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Resilience in Growing Pigs
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Resilience can be defined as the ability of the animal to rapidly recover its productivity despite the perturbations that might occur during its productive life.

  • body weight
  • haptoglobin
  • pigs
  • resilience indicators
  • vaccine challenge
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Revisions: 2 times (View History)
Update Time: 26 Oct 2021

1. Introduction 

Selective breeding for improved resilience would provide resistant animals with robust phenotypes [1]. Thus, it would increase the profitability and the sustainability of the production systems. However, there is no straightforward quantification method for resilience. Resilience indicators have been elaborated based on productivity-related traits [2][3][4][5] and immune phenotypes [6][7] in several livestock species. In this review, a total of 445 commercial Duroc pigs were challenged with an attenuated Aujeszky vaccine at 12 weeks of age (experimental group) and 95 pigs were inoculated with phosphate-buffered saline (control group). The deviation from the expected body weight given the growth curve of control pigs (∆BW) and the increment of the acute-phase protein haptoglobin (∆HP) at 4 days post-vaccination (DPV) were suggested as resilience indicators in growing pigs. Challenged pigs that maintained their productivity and had a minor activation of the acute-phase protein haptoglobin were deemed resilient, whereas pigs that had low ∆BW values and high activation of haptoglobin were deemed susceptible. Pigs were also classified based on ∆BW relative to the expected body weight (BW) at 28 DPV (%BW) and ∆HP relative to the basal level of haptoglobin (%HP).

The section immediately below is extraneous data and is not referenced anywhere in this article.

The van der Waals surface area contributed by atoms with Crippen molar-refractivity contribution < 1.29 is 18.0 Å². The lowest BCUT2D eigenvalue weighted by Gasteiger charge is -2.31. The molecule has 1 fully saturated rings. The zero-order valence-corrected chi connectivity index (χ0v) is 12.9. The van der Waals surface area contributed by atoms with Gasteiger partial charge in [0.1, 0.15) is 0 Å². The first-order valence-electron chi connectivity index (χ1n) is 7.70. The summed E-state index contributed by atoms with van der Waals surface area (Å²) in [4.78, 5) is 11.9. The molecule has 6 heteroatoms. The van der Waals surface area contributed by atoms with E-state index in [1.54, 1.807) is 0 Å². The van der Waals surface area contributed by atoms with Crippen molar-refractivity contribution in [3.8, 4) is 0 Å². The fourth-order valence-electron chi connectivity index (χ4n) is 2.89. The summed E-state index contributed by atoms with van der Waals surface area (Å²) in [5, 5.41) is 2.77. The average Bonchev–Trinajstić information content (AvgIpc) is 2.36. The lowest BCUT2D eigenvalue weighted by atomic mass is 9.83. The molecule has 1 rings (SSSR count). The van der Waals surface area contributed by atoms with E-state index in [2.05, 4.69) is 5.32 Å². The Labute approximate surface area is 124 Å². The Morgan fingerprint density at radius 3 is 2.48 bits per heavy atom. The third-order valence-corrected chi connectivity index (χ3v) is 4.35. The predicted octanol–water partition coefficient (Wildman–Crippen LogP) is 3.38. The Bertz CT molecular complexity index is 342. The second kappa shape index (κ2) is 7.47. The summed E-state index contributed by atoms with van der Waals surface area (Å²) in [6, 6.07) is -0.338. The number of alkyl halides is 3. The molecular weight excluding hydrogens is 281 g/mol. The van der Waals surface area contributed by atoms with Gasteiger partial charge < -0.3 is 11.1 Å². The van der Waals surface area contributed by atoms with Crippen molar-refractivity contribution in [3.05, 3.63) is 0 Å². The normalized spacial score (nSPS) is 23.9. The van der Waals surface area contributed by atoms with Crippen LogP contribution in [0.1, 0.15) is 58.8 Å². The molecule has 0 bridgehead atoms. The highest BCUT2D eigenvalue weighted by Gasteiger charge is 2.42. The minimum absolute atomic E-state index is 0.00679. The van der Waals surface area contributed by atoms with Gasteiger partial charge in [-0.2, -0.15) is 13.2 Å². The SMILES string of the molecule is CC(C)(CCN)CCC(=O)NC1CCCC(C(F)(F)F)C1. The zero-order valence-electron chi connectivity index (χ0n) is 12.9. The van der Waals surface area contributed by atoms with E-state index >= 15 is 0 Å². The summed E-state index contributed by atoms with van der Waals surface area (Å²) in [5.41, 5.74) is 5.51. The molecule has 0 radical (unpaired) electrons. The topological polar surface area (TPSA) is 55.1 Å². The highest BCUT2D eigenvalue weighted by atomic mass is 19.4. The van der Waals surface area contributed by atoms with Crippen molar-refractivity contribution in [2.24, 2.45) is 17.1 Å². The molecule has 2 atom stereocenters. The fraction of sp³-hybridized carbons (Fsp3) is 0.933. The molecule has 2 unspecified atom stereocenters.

2. Descriptive Statistics for the Novel Resilience Indicators

Descriptive statistics for the suggested resilience indicators are given in Table 1. Average ∆BW and %BW were −0.68 kg and −1.42%, respectively, indicating that on average, the observed BW of challenged pigs at 28 DPV was lower than the expected BW given the theoretical growth curve. Average ∆HP and %HP were +0.03 mg/mL and +5.40%, respectively, showing an increment of haptoglobin concentration in plasma at 4 DPV. All the resilience indicators had high standard deviation values.
Table 1. Descriptive statistics for the resilience indicators in pigs from the experimental group.
Trait Mean SD 1 Min Max
∆BW 2 (kg) −0.68 3.64 −13.2 +10.1
%BW 3 (%) −1.42 7.26 −24.4 +19.3
∆HP 4 (mg/mL) +0.03 0.70 −1.41 +2.65
%HP 5 (%) +5.40 60.4 −89.2 +292

1 Standard deviation; 2 Body weight deviation from the expected growth curve of control pigs at 28 days post-vaccination (DPV); 3 Ratio between ∆BW and the expected body weight at 28 DPV given the growth curve of control pigs; 4 Haptoglobin increment at 4 DPV; 5 Ratio between ∆HP and the basal level of haptoglobin.

Phenotypic correlations between the resilience indicators are reported in Table 2. A negative and low correlation was reported between ∆BW and ∆HP (r = −0.09, p < 0.05), suggesting that they capture different aspects of resilience.

Table 2. Correlations between the resilience indicators.
Trait ∆BW 1 ∆HP 2 %BW 3 %HP 4
∆BW 1 −0.09 * 0.99 *** −0.14 **
∆HP   1 −0.09 ns 0.94 ***
%BW     1 −0.14 **
%HP       1